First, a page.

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David Frakt: Mortal Fear

August 12th, 2009 | No Comments | Posted in Detainee Stories, Excerpts

Mohammed Jawad was a functionally illiterate young man from the Pashtun tribal region of Afghanistan. He had been arrested on December 17, 2002, in Kabul by Afghan authorities in connection with a hand-grenade attack on a jeep containing two U.S. Special Forces soldiers and their local Afghan interpreter. The attack took place in broad daylight in the early afternoon in a crowded public bazaar in central Kabul. It was the first attack on U.S. forces in Kabul since the U.S. had invaded Afghanistan in the fall of 2001. Fortunately, none of the victims had died in the attack, but they each had sustained injuries. Mohammed was about 16 at the time of his arrest. Like many Afghanis, he did not know his exact age or birth date. Mohammed was arrested and was taken first to an Afghan police station and then to the Interior Ministry. Representatives from the U.S. Embassy and from the U.S. military immediately demanded that those responsible for the attack be turned over to the U.S. for questioning. For reasons that remain unclear, the Afghan government decided to let Mohammed take the fall. When Mohammed denied responsibility for the attack, the police threatened that he or his family would be killed if he didn’t confess. Because he couldn’t write, a confession was prepared for him. The confession was in Farsi, a language Mohammed could not even speak, much less read. In lieu of a signature, the police placed Mohammed’s thumbprint at the bottom of the confession, explaining to him that it was “release paperwork.”

Late that evening, the Interior Minister turned over Mr. Jawad to the U.S. military, telling the Americans that he had confessed and was solely responsible for the attack. Mohammed was handcuffed, and a blindfold and hood were placed over his head before he was whisked away and taken to an American military base on the outskirts of the city. Upon arrival he was given a medical exam, strip-searched, and then forced to pose for a series of deeply humiliating nude photographs. After he was allowed to put his clothes back on, he was again handcuffed, hooded, and taken to another building on the compound for further interrogation. It was nearly midnight when the interrogation began.

The interrogation techniques were designed to reinforce the shock and fear of captivity. Again, Mohammed denied complicity. But the U.S. interrogators refused to accept his denials and continued the interrogation for several hours that night, well into the early morning hours, until they were able to extract another confession. Unfortunately, the precise details of the interrogation session and the confession will likely never be known. Although the entire interrogation session was videotaped, the videotape was later determined to be “lost” when I requested that the prosecution provide me a copy.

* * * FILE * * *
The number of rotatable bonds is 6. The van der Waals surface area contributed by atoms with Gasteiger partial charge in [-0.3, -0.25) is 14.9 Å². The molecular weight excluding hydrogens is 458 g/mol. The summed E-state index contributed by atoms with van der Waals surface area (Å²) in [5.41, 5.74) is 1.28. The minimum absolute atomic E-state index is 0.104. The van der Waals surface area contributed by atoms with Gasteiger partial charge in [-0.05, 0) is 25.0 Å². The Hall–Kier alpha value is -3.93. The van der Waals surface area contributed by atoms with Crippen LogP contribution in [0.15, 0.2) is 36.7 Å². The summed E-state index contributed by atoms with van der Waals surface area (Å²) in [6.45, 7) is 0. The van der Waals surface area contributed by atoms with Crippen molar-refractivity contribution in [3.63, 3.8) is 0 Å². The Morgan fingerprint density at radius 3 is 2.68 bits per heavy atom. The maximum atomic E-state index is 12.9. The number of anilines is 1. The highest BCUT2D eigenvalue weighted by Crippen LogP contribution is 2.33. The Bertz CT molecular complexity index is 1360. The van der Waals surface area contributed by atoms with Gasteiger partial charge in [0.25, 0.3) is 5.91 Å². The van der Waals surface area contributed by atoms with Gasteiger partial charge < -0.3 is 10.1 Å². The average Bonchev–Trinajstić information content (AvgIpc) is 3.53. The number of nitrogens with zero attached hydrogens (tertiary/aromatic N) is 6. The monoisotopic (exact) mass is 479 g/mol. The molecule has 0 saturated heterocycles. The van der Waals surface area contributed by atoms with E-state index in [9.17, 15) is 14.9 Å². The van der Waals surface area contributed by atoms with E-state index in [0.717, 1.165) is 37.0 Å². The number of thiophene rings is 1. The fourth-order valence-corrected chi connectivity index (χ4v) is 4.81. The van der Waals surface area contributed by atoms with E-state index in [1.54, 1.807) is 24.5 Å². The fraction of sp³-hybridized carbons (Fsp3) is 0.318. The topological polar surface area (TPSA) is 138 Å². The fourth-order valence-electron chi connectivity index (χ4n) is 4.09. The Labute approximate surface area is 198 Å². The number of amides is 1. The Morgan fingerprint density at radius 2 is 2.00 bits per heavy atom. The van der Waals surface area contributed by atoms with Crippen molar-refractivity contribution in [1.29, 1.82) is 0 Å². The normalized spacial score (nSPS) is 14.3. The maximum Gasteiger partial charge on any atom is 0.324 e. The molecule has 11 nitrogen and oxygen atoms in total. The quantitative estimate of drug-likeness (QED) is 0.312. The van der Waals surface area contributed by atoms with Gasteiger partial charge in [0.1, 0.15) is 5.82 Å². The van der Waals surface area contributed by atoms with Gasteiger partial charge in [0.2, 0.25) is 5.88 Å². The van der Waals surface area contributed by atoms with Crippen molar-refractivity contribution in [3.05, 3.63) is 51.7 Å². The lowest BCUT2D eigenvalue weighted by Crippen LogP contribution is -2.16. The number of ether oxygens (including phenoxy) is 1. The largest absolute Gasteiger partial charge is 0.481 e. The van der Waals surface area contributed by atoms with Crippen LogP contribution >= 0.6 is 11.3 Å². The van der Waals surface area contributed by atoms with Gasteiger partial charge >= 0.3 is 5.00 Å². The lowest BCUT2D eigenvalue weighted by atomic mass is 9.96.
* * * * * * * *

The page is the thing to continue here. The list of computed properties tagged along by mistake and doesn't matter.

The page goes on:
Later that morning, Mohammed was transferred to Bagram prison. At that time, Bagram prison was being run by the infamous 377th Military Police Company from Indiana, responsible for the worst prisoner abuse of the entire “War on Terror.” Just the week prior to Mohammed’s arrival, prison guards at Bagram had beaten an Afghani taxi-driver, Dilawar, to death. The cruel and abusive treatment of prisoners at Bagram continued throughout the winter of 2003. Mohammed was subjected to a variety of abusive tactics there, including beatings, hooding, being pushed down the stairs, and being chained to the wall. He heard the rumors from other prisoners about beating deaths of other prisoners and heard the screams of other prisoners being tortured. He spent 49 days at Bagram in mortal fear. Eventually, he was transferred to Guantánamo.
Here are some of David Frakt’s recent media apperances:

July 30, 2009: BBC/PRI’s “The World” http://www.theworld.org/2009/07/30/preserving-guantanamo-history/  (also features Mark Denbeaux)

July 29, 2009: CBC, As It Happens  http://www.cbc.ca/radioshows/AS_IT_HAPPENS/20090729.shtml (Part 2)

May 15, 2009: MSNBC, The Rachel Maddow Show http://www.msnbc.msn.com/id/26315908/ns/msnbc_tv-rachel_maddow_show/#30773594

January 30, 2009: BBC/PRI’s “The World” interview with Marco Werman, http://www.theworld.org/node/24212

January 22, 2009: National Public Radio, On Point with Tom Ashbrook “Closing Guantanamo” http://www.onpointradio.org/shows/2009/01/closing-guantanamo-the-devils-in-the-details/

January 12, 2009: MSNBC, The Rachel Maddow Show http://rss.msnbc.msn.com/id/26315908/vp/28629277#28629277

September 11, 2008: Lecture, Duke University School of Law “The Devilish Difficulty of Defending a Detainee” (webcast available at http://www.law.duke.edu/webcast/)

July 21, 2008:  Wisconsin Public Radio’s “Here on Earth” The Politics of Patriotism, http://www.wpr.org/hereonearth/archive_080721k.cfm

July 4, 2008: BBC/PRI’s “The World” Interview with Marco Werman,  http://www.theworld.org/?q=node/19207

Featured in Short Documentary Film by Brave New Foundation “Close Gitmo and End Military Commissions”  http://www.youtube.com/watch?v=SGifIXFIRao

Featured in Short Documentary Film by ACLU on Rule of Law http://www.youtube.com/watch?v=0xBkGBHoVfE

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